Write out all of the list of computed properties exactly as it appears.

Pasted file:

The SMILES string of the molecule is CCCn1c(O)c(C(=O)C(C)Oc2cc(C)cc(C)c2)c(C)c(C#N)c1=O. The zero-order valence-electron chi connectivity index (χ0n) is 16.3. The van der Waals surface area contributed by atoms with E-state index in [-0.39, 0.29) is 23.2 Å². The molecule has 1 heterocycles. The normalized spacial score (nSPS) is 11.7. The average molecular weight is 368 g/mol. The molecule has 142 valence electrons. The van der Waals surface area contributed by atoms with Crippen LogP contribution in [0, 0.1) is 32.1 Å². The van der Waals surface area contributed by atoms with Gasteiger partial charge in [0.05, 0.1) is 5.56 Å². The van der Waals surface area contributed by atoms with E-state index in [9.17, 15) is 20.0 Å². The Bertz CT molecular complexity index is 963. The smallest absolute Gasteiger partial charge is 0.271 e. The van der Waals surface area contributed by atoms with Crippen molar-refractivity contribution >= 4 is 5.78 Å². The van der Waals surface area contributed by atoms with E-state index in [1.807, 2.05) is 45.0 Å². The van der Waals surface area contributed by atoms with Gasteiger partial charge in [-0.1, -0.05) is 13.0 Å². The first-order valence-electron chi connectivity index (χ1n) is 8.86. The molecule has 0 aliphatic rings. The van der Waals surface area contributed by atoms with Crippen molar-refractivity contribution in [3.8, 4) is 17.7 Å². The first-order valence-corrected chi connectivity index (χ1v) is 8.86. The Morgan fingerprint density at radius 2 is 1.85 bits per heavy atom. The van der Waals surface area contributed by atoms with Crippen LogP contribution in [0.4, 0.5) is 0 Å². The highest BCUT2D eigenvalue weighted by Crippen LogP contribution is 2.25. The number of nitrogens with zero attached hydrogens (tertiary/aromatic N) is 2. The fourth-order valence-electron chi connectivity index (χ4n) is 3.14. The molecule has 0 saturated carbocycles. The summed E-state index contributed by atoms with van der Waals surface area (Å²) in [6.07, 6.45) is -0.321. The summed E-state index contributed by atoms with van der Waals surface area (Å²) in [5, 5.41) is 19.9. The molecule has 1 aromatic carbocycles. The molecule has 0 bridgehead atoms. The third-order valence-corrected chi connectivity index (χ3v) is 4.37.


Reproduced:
The SMILES string of the molecule is CCCn1c(O)c(C(=O)C(C)Oc2cc(C)cc(C)c2)c(C)c(C#N)c1=O. The zero-order valence-electron chi connectivity index (χ0n) is 16.3. The van der Waals surface area contributed by atoms with E-state index in [-0.39, 0.29) is 23.2 Å². The molecule has 1 heterocycles. The normalized spacial score (nSPS) is 11.7. The average molecular weight is 368 g/mol. The molecule has 142 valence electrons. The van der Waals surface area contributed by atoms with Crippen LogP contribution in [0, 0.1) is 32.1 Å². The van der Waals surface area contributed by atoms with Gasteiger partial charge in [0.05, 0.1) is 5.56 Å². The van der Waals surface area contributed by atoms with E-state index in [9.17, 15) is 20.0 Å². The Bertz CT molecular complexity index is 963. The smallest absolute Gasteiger partial charge is 0.271 e. The van der Waals surface area contributed by atoms with Crippen molar-refractivity contribution >= 4 is 5.78 Å². The van der Waals surface area contributed by atoms with E-state index in [1.807, 2.05) is 45.0 Å². The van der Waals surface area contributed by atoms with Gasteiger partial charge in [-0.1, -0.05) is 13.0 Å². The first-order valence-electron chi connectivity index (χ1n) is 8.86. The molecule has 0 aliphatic rings. The van der Waals surface area contributed by atoms with Crippen molar-refractivity contribution in [3.8, 4) is 17.7 Å². The first-order valence-corrected chi connectivity index (χ1v) is 8.86. The Morgan fingerprint density at radius 2 is 1.85 bits per heavy atom. The van der Waals surface area contributed by atoms with Crippen LogP contribution in [0.4, 0.5) is 0 Å². The highest BCUT2D eigenvalue weighted by Crippen LogP contribution is 2.25. The number of nitrogens with zero attached hydrogens (tertiary/aromatic N) is 2. The fourth-order valence-electron chi connectivity index (χ4n) is 3.14. The molecule has 0 saturated carbocycles. The summed E-state index contributed by atoms with van der Waals surface area (Å²) in [6.07, 6.45) is -0.321. The summed E-state index contributed by atoms with van der Waals surface area (Å²) in [5, 5.41) is 19.9. The molecule has 1 aromatic carbocycles. The molecule has 0 bridgehead atoms. The third-order valence-corrected chi connectivity index (χ3v) is 4.37.